American Automotive Policy Council

Meet the auto industry's favorite Republican

May 19, 2011: 11:15 AM ET

How did the union-heavy Big Three end up with a Republican as the face of the U.S. auto industry in Washington? Matt Blunt will tell you how.

By Anna Palmer, contributor

Matt Blunt

Matt Blunt, the former Republican governor of Missouri, is the new face of the Big Three.

FORTUNE -- Matt Blunt has a big job ahead of him.

As the new head of the American Automotive Policy Council, a lobbying group formed in late 2009 by Chrysler, Ford (F) and General Motors (GM), the former governor of Missouri has a story to tell about America's beleaguered auto companies: They're back.

Just a few years ago, executives from the "Big Three" automakers lined up hat-in-hand in Washington and walked away with an $18 billion bailout. It was a dark moment for not only the automakers, but also the GOP, which was working overtime to shield the Bush administration from accusations of lemon socialism.

Today, the worst is over for the US auto industry, Blunt argues. In the 10 years between 1998 and 2008, the U.S. market share for the Big Three declined from 70% to 53%, largely a result of lagging behind overseas competition in quality and innovation. But after slashing jobs and restructuring their businesses, American automakers are finally producing globally competitive products and hiring workers at a faster rate than elsewhere in the country.

Last month Ford reported $2.8 billion, the largest profit the company has seen in 13 years. GM also put up a strong showing, with $3.2 billion in first quarter profits, tripling its profits over a year ago. And Chrysler reported $116 million in first-quarter profit, the first since the company emerged from bankruptcy.

Impressive as these numbers are, U.S. automakers cannot hope to gain credibility on Capitol Hill until they regain their lost prestige on Main Street. And this is where Blunt comes in.

Blunt, who took the helm of AAPC in February, is tasked with lobbying lawmakers and generally being the public face of the Big Three. He can't be successful without convincing Washington that they are regaining lost market share and mindshare. And he can't do that unless he pushes the automakers to continue to innovate.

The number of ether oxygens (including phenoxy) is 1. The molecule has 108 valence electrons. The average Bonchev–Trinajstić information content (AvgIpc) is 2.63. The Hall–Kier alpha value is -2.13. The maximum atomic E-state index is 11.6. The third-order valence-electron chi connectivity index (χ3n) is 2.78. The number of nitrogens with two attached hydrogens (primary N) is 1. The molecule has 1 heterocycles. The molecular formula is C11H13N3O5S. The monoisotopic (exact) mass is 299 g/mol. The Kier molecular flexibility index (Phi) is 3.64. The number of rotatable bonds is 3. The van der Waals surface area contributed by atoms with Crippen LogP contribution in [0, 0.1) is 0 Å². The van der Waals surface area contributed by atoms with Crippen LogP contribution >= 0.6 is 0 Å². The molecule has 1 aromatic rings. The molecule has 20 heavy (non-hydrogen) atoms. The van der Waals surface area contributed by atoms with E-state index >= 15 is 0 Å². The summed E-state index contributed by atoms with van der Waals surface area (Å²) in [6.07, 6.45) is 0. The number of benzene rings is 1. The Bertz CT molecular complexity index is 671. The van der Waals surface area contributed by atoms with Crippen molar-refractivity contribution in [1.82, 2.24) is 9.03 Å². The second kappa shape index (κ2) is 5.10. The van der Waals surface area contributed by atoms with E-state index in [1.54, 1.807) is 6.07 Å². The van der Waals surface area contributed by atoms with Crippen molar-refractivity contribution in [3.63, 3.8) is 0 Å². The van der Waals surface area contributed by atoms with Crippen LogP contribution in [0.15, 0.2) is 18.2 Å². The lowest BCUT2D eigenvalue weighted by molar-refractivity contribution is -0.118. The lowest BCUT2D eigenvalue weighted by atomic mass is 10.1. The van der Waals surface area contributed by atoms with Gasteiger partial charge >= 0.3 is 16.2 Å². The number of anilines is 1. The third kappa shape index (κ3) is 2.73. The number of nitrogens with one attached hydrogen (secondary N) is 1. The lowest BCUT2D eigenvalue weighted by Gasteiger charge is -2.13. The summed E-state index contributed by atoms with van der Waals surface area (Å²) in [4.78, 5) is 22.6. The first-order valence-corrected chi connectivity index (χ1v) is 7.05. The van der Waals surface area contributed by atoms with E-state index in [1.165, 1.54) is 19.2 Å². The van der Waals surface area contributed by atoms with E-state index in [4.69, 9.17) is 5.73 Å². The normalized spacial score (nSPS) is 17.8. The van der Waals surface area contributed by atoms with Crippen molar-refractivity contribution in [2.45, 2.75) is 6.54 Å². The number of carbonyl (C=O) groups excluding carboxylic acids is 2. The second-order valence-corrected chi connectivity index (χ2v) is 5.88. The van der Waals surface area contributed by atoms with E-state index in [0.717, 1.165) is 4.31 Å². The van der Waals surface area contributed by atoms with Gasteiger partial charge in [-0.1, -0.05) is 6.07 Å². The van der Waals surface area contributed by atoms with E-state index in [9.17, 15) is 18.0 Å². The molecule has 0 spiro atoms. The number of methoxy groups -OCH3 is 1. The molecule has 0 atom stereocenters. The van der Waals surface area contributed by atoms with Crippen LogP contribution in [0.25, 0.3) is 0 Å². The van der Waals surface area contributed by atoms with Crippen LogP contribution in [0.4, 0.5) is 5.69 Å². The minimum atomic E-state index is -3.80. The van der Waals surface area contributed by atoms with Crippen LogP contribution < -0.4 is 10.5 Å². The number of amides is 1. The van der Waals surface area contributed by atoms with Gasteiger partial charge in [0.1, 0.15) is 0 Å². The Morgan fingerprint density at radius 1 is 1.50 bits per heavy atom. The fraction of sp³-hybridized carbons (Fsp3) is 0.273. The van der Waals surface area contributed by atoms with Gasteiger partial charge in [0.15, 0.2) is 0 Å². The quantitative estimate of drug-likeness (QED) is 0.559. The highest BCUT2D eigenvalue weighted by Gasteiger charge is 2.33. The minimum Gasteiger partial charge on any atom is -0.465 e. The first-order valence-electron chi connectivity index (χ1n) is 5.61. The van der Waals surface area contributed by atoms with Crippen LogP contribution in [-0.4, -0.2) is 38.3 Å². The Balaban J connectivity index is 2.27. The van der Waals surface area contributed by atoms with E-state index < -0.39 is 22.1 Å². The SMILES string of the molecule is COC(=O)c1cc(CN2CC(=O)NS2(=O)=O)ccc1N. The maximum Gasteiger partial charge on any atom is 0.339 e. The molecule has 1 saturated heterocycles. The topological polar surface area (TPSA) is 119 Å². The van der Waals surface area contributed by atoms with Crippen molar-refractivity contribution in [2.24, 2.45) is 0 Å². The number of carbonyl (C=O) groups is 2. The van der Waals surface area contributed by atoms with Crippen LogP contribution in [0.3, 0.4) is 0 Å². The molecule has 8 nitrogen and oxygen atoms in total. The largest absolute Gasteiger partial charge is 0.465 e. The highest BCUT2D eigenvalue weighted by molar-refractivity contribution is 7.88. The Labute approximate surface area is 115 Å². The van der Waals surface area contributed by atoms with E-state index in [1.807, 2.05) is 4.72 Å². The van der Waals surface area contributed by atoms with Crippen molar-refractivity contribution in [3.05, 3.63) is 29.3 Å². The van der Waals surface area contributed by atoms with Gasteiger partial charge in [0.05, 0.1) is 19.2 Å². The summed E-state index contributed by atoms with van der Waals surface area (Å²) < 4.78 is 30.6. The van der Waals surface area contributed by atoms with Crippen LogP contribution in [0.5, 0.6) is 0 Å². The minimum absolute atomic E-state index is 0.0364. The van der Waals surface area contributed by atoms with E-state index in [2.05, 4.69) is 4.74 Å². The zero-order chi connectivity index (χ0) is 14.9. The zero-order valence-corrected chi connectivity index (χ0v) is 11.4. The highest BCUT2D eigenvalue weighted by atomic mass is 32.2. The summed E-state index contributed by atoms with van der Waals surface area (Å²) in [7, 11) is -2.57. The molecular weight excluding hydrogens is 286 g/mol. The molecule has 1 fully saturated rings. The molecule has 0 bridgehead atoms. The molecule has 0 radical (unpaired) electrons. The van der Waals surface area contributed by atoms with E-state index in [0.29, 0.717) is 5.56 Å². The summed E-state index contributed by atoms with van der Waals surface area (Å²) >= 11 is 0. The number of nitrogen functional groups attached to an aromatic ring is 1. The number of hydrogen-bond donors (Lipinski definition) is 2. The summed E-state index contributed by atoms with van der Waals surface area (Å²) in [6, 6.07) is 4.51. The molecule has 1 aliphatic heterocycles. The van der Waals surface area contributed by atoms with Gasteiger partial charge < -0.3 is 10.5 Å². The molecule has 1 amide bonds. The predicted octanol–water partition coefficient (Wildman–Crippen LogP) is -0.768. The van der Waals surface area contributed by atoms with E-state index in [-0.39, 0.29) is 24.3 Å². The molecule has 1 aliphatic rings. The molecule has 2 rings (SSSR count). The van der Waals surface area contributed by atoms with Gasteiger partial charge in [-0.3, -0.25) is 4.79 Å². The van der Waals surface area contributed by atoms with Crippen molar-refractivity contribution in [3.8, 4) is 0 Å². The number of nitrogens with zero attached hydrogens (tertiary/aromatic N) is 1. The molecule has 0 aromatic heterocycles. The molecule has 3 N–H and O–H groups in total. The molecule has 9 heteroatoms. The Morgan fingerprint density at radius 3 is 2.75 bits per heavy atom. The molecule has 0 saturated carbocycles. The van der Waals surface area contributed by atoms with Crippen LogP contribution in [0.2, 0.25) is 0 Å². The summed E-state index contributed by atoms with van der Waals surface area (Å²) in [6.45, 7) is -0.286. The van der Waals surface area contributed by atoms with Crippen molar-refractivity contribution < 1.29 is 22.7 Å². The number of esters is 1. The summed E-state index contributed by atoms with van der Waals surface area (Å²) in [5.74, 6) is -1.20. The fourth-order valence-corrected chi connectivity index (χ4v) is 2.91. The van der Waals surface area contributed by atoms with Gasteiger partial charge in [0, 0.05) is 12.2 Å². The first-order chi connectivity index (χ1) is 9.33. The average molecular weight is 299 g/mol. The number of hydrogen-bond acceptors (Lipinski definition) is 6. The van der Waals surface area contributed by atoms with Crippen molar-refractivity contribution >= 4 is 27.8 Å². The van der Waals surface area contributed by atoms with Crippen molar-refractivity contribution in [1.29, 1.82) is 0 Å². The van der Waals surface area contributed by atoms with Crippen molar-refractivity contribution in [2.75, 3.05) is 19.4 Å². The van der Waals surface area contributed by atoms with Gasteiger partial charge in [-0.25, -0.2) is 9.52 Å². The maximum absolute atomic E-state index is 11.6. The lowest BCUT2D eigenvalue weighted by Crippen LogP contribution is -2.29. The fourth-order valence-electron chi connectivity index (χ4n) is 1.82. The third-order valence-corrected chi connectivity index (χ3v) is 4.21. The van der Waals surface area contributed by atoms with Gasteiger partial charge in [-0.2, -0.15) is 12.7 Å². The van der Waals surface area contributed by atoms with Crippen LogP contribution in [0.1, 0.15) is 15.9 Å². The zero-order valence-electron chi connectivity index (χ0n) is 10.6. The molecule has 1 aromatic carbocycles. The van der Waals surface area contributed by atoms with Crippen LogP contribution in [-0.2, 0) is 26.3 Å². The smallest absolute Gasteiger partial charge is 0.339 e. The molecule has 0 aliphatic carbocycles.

"There's a myth about American automakers, that they're bloated, and that's just not accurate," Blunt says. "We're making great products, doing so as efficiently as anybody else in the world."

The decision to branch out into the domestic agenda didn't come lightly. For years, Ford, Chrysler and GM have relied on the Auto Alliance, which also includes nine foreign automakers, as its association to lobby Capitol Hill. But with foreign and domestic automakers often at odds over what positions to take on key pieces of legislation, the companies decided to rebrand the Automotive Trade Policy Council, which focused on international trade and economic policies and created AAPC.

Still, Blunt insists that the Alliance and AAPC are working in concert. "I don't think either organization would feel threatened by the other," Blunt says.

Auto industry and the GOP: New friends

Blunt, who served as governor from 2005-2009, wasn't a foregone conclusion to lead the group's efforts. After all, Congressional Republicans were vocal critics of domestic automakers in 2008 hearings where GOP lawmakers criticized the union work forces. But increasing their ties to GOP lawmakers has become more important since House Republicans took over the majority.

While Blunt doesn't have a history working in the auto industry, he does bring the cachet of a former governor to the group. The Missourian also notes he worked with the auto industry as part of the state's economy when he was an elected official. Most importantly, he brings some much-needed Republican firepower since the Detroit automakers have long been seen as close with Michigan Democrats.

Blunt says he can use his GOP credentials to help the automakers make their case on Capitol Hill, but he maintains that AACP remains a bipartisan outfit. Debbie Dingell, wife of Rep. John Dingell (D-MI) and longtime auto exec, remains as a consultant. Jim Doyle, also a Democrat, formerly in charge of the trade group's international practice, remains a consultant as well.

Blunt's foray into the auto world couldn't have come at a better time. After taking dismal projections to lawmakers for several years, Ford, Chrysler and GM finally have something to brag about.

But just as the automakers are trying to get out from under the government's financial hold, they are facing increased global competition from upstarts like Kia and Hyundai. Even Tesla Motors (TSLA), a California upstart focused on electric vehicles, has gotten the stamp of approval from the Obama administration -- it recently received a $465 million loan to build an electric sedan and the battery packs needed to propel it.

The automakers also have significant issues on the domestic front, like trying to find cohesion among their regulators. Blunt said the automakers would like to find a long-term solution on carbon emissions, CAFE standards and fuel economy standards.

But most importantly, Blunt says he is making the case to lawmakers that "this is an industry we can be proud of."

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